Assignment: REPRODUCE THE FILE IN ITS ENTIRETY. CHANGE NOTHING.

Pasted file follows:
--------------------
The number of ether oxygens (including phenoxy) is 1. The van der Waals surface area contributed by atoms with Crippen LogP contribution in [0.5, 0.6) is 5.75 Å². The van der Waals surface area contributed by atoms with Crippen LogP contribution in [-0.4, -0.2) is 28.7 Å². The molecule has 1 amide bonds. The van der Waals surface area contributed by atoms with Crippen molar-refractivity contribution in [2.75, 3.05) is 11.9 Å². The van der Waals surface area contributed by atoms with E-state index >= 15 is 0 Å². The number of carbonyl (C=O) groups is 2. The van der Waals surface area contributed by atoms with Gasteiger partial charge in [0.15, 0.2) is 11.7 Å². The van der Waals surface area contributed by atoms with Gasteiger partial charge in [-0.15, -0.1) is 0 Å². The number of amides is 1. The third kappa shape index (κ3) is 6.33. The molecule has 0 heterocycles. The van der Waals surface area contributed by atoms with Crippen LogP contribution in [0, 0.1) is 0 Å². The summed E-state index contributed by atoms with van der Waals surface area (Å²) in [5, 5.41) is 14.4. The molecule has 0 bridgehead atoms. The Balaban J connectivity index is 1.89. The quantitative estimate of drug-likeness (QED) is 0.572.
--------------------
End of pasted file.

The number of ether oxygens (including phenoxy) is 1. The van der Waals surface area contributed by atoms with Crippen LogP contribution in [0.5, 0.6) is 5.75 Å². The van der Waals surface area contributed by atoms with Crippen LogP contribution in [-0.4, -0.2) is 28.7 Å². The molecule has 1 amide bonds. The van der Waals surface area contributed by atoms with Crippen molar-refractivity contribution in [2.75, 3.05) is 11.9 Å². The van der Waals surface area contributed by atoms with E-state index >= 15 is 0 Å². The number of carbonyl (C=O) groups is 2. The van der Waals surface area contributed by atoms with Gasteiger partial charge in [0.15, 0.2) is 11.7 Å². The van der Waals surface area contributed by atoms with Gasteiger partial charge in [-0.15, -0.1) is 0 Å². The number of amides is 1. The third kappa shape index (κ3) is 6.33. The molecule has 0 heterocycles. The van der Waals surface area contributed by atoms with Crippen LogP contribution in [0, 0.1) is 0 Å². The summed E-state index contributed by atoms with van der Waals surface area (Å²) in [5, 5.41) is 14.4. The molecule has 0 bridgehead atoms. The Balaban J connectivity index is 1.89. The quantitative estimate of drug-likeness (QED) is 0.572.